Your Hardship Letter to the IRS: Do’s and Don’ts for Currently Non Collectible

The Internal Revenue Service sometimes assesses a taxpayer’s debt ratio and affords him or her the opportunity to delay collection on the account. The IRS calls this action currently not collectible. While the government does not erase or forgive the debt, it determines that you do not have the means to pay right now. The IRS will ask you for a letter and proof of your inability to pay and will continue charging fees and interest during this period.

So what should you include in this hardship letter to the IRS? The following tips will help you draft this important piece of communication.

  1. DO include specific details about your circumstances. The IRS wants to know the reasons for your hardship. For example, maybe you were self-employed but suffered a failed business, which resulted in your failure to pay taxes. Or maybe you or your spouse suffered a medical problem or accident that curtailed your earning capacity. Provide that information to the IRS in detail, without exaggerating. Pretend like you’re a reporter and take a “just the facts, ma’am” approach.
  1. DO include documentation, including the following where applicable:
    1. Three months of copies of your wage statements
    2. Three months of copies of your bills
    3. Letters from doctors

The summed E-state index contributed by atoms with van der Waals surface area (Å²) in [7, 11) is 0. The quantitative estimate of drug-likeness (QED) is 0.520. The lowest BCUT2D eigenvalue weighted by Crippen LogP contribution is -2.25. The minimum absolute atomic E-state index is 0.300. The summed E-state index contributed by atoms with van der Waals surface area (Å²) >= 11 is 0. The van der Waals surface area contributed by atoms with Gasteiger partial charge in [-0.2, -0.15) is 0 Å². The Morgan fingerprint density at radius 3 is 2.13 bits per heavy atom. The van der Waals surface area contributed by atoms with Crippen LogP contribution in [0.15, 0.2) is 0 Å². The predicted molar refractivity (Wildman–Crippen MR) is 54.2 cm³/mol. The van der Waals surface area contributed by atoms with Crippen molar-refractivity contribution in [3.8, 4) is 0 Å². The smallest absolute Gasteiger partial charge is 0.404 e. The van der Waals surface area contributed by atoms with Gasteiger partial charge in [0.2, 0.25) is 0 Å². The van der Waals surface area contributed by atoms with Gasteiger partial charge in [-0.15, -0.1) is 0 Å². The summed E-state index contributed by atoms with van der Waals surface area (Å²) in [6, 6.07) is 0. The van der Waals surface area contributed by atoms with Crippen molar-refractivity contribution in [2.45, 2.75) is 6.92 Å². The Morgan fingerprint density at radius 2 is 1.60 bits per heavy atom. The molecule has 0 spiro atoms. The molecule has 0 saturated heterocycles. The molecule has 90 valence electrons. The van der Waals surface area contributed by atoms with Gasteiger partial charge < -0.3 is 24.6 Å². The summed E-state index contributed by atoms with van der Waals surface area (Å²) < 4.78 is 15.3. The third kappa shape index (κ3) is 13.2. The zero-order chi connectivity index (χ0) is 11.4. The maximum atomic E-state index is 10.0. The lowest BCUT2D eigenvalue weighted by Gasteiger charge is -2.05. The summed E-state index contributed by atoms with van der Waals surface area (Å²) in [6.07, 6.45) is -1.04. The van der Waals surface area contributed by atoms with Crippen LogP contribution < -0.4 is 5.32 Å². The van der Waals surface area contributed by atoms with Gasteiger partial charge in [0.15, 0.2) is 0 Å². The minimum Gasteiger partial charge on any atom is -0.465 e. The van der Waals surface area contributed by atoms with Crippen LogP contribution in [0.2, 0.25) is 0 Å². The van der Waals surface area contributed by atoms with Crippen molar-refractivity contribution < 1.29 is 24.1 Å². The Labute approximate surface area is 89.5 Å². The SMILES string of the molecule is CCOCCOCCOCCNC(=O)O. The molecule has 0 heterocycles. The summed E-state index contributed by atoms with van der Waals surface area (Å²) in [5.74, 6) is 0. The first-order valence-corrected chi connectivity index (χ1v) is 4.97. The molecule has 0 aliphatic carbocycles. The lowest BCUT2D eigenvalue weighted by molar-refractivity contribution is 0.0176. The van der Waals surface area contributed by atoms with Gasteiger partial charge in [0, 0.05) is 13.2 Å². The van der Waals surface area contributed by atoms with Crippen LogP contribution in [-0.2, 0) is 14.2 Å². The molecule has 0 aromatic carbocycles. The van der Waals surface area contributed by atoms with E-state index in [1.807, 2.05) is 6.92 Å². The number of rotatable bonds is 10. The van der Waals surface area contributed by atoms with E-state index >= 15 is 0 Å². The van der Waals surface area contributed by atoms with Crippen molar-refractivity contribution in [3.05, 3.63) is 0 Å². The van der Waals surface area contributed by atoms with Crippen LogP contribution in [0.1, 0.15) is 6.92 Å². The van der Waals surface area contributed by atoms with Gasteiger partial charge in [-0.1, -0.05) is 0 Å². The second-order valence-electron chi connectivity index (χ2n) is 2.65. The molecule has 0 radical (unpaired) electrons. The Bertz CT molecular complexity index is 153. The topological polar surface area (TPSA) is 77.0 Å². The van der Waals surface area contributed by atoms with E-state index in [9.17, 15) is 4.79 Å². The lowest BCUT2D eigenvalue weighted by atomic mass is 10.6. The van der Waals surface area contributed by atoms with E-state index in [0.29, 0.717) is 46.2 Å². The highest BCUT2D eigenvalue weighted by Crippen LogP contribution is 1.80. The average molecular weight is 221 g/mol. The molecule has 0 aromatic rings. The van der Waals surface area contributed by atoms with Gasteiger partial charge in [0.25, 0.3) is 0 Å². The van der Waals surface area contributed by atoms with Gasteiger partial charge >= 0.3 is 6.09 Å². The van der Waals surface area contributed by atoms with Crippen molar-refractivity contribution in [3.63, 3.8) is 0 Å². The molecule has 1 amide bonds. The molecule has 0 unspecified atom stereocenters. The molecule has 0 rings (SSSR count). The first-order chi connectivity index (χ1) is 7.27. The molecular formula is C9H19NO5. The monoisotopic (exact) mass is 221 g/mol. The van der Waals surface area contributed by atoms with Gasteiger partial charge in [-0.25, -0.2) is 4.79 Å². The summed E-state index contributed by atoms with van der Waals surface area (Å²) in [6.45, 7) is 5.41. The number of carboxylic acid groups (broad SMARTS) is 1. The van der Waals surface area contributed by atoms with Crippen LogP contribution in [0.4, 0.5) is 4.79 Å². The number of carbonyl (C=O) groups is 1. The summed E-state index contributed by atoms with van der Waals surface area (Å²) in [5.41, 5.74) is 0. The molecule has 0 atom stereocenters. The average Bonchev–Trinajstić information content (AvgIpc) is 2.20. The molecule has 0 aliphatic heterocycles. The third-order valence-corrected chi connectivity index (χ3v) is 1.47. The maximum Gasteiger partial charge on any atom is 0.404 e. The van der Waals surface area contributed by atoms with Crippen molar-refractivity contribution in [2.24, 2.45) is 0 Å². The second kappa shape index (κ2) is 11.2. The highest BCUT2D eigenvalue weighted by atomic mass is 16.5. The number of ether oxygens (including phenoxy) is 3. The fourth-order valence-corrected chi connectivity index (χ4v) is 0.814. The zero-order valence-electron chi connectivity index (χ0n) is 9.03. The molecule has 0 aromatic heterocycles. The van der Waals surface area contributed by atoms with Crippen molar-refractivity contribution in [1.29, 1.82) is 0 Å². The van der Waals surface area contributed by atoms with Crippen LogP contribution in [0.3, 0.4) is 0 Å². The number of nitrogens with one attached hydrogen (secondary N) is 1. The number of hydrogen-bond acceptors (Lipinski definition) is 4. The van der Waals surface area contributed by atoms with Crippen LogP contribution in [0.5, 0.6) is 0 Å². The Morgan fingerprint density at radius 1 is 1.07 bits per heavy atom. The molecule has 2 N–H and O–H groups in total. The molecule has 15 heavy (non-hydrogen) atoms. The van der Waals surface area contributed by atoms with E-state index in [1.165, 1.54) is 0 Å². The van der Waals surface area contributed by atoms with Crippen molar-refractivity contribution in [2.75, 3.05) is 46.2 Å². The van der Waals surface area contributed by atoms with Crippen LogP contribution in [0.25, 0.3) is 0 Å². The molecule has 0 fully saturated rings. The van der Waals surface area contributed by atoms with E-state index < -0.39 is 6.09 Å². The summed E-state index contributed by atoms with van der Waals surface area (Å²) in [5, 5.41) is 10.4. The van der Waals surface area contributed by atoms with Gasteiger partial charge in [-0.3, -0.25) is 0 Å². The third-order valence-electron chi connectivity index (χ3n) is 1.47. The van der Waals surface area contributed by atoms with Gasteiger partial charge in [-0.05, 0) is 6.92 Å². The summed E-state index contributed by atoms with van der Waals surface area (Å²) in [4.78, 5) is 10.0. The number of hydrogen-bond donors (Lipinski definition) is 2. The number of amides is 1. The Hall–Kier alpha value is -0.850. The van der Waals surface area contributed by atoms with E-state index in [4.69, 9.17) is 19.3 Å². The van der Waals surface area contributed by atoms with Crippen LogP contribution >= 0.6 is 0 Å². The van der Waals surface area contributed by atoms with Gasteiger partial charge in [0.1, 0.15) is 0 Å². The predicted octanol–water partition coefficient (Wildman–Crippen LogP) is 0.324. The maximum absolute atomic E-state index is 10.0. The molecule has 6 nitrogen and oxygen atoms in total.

4. Three months of copies of your bank statements
    5. Letter from your mortgage company or landlord
    6. A copy of your most recently filed tax return
    7. Other relevant financial paperwork
  1. DO include identifying information, such as your legal name, your Social Security number, your contact information, the year the taxes pertain to and the agent name or IRS location.
  1. DO NOT forget to include form 433 as well as other appropriate forms for your situation. The government provides three forms:
    1. Form F for individuals
    2. Form A for the self-employed and
    3. Form B for businesses.
  1. DO be polite. While the IRS is a huge agency, individual collectors handle cases. They will not respond well to aggressive demands or rude language in a letter.
  1. DO NOT use vague wording. For example, do not say, “I have encountered unexpected financial problems that will likely last for the foreseeable future.” Instead, give details about those problems and estimate how long you think they will take to resolve. Use concrete numbers and timelines, not fuzzy assessments.
  1. DO NOT use emotional language. The IRS focuses on facts, dates and numbers, not on a person’s feelings.

Do you want more specific insight into how to draft your IRS hardship currently non collectible letter or more personal help working for relief, such as an IRS Offer in Compromise? Let the Highland Tax Group help. Call 720-398-6088 to schedule a thorough analysis of your tax situation, and reclaim your dignity and peace of mind.